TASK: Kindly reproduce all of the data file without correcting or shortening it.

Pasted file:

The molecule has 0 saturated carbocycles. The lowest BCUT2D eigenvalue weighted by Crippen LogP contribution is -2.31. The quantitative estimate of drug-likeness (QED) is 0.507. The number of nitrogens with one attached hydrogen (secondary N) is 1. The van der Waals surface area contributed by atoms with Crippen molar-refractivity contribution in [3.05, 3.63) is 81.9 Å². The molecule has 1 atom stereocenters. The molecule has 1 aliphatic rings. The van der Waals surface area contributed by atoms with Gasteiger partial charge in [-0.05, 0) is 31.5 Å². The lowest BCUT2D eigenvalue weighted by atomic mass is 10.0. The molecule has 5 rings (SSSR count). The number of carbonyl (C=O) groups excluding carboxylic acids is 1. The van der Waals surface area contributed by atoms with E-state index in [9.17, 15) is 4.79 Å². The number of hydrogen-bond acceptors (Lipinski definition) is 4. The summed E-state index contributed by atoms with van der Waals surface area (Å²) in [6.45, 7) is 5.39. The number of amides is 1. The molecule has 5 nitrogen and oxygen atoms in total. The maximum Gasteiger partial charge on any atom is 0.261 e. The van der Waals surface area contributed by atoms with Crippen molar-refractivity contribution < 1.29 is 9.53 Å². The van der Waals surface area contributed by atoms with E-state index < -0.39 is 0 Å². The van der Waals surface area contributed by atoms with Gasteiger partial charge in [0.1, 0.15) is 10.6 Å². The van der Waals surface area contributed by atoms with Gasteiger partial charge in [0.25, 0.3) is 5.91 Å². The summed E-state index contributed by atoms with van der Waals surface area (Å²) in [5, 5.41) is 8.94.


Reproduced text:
The molecule has 0 saturated carbocycles. The lowest BCUT2D eigenvalue weighted by Crippen LogP contribution is -2.31. The quantitative estimate of drug-likeness (QED) is 0.507. The number of nitrogens with one attached hydrogen (secondary N) is 1. The van der Waals surface area contributed by atoms with Crippen molar-refractivity contribution in [3.05, 3.63) is 81.9 Å². The molecule has 1 atom stereocenters. The molecule has 1 aliphatic rings. The van der Waals surface area contributed by atoms with Gasteiger partial charge in [-0.05, 0) is 31.5 Å². The lowest BCUT2D eigenvalue weighted by atomic mass is 10.0. The molecule has 5 rings (SSSR count). The number of carbonyl (C=O) groups excluding carboxylic acids is 1. The van der Waals surface area contributed by atoms with E-state index in [9.17, 15) is 4.79 Å². The number of hydrogen-bond acceptors (Lipinski definition) is 4. The summed E-state index contributed by atoms with van der Waals surface area (Å²) in [6.45, 7) is 5.39. The number of amides is 1. The molecule has 5 nitrogen and oxygen atoms in total. The maximum Gasteiger partial charge on any atom is 0.261 e. The van der Waals surface area contributed by atoms with Crippen molar-refractivity contribution < 1.29 is 9.53 Å². The van der Waals surface area contributed by atoms with E-state index < -0.39 is 0 Å². The van der Waals surface area contributed by atoms with Gasteiger partial charge in [0.1, 0.15) is 10.6 Å². The van der Waals surface area contributed by atoms with Gasteiger partial charge in [0.25, 0.3) is 5.91 Å². The summed E-state index contributed by atoms with van der Waals surface area (Å²) in [5, 5.41) is 8.94.